You’ll hear a range of opinions on place betting. There’s quite a few advocates of it, while others have little time for it – and maybe some unkind words for those who engage in it!
Should you be doing it?
If you look at a bet as an investment, then first take the total amount you’re willing to outlay. The question then is whether you invest your stake entirely on a win, or whether you take a portion of it and stake that on the place instead.
You’ll get more collects if you do the latter, of course, but the returns will be a lot less than betting to win.
So is the trade-off worth it?
Focus On Value
To answer that question properly, we need to look at it through the over-arching principle of all successful betting: long-term value.
Let’s say you have $100 to invest on your horse. You could have the whole $100 on the win, the whole $100 on the place, $50 each way… or (for example) $20 to win and $80 to place, or any other combination.
The key thing to remember is that if you stake for both a win and a place, you’re having two bets. The two bets will each have a different expected value (EV).
For a refresher on EV, see here.
In any successful betting strategy, you should always take the option that offers superior EV – or in more relatable terms, superior PoT (profit of turnover).
If you focus all of your resources (your bankroll) on the strategy with the greatest EV, or PoT, then you’ll be better off in the end than any other strategy.
So the question becomes: can a place betting strategy present a greater EV than win betting.
The Pros’ View
We asked that question of a few of the Champion Bets analysts, and the response was overwhelmingly in the negative.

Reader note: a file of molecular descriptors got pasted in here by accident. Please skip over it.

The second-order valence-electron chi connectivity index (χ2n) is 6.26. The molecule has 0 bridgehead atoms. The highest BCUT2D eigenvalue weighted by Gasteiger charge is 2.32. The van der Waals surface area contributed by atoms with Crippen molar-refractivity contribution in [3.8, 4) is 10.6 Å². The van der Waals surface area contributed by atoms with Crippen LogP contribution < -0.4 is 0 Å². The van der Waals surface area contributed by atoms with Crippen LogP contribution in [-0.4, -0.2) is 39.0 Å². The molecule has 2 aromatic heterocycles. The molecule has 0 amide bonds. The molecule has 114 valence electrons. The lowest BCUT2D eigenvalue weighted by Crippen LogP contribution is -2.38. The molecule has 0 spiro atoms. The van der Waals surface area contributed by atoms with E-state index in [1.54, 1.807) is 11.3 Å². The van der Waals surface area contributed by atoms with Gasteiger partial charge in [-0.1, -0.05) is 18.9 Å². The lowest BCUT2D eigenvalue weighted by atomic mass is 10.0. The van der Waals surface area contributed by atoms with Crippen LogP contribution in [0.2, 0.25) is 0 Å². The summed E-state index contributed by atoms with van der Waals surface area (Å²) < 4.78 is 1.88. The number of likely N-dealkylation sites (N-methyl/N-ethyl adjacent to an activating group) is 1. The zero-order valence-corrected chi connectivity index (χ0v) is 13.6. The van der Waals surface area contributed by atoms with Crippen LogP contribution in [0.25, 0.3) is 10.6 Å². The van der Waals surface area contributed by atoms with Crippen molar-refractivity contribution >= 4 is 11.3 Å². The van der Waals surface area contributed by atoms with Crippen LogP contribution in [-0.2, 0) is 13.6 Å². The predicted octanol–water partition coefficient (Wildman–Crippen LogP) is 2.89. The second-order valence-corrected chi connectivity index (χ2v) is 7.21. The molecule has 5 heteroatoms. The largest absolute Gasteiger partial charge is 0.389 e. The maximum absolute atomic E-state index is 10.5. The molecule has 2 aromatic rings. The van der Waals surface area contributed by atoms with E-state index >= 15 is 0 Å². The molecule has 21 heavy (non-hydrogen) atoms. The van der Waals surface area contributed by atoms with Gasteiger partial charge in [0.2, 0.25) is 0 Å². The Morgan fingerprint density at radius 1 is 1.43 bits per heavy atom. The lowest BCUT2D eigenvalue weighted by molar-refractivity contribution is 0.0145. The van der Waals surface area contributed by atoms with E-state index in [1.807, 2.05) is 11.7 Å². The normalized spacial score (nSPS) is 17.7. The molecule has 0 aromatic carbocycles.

The major reason given was that place dividends offered by bookmakers these days simply don’t measure up. The returns you get make it impossible to match the PoT offered by win betting.
In the good old days, bookmakers generally offered each-way dividends at 25% of the win dividend. If you have a look these days, invariably that figure is lower. It can hover a bit, but place dividends these days are closer to 20% of the win dividend. This shift has really taken a lot of the value out of place betting.
“I’ve investigated it at various times in the past and I can’t get it to work for me, certainly not as well as win betting” says NSW racing analyst Mark Rhoden.
“If you could get the old quarter odds, that’d be fantastic. But that doesn’t happen anymore.
“You have to treat it as a separate enterprise from win betting and you have to look for value in the place markets.”
Melbourne racing analyst Trevor Lawson isn’t keen on place betting either.
“I have a real focus on protecting and maintaining my bankroll: in simple terms, my aim is always to get the highest possible return for the lowest outlay,” he said.
“I just can’t achieve that with place betting. The outlay I need to have for a decent dollar return is simply too great and it goes against my instincts to protect my bankroll.”
Trevor is far more interested in backing multiple horses at value for the win, taking advantage of superior value available in the win market.
Again, that’s what all successful betting comes down to: superior value.
Mark Rhoden is certainly no stranger to finding value, with over $12,500 profit since September 2017.
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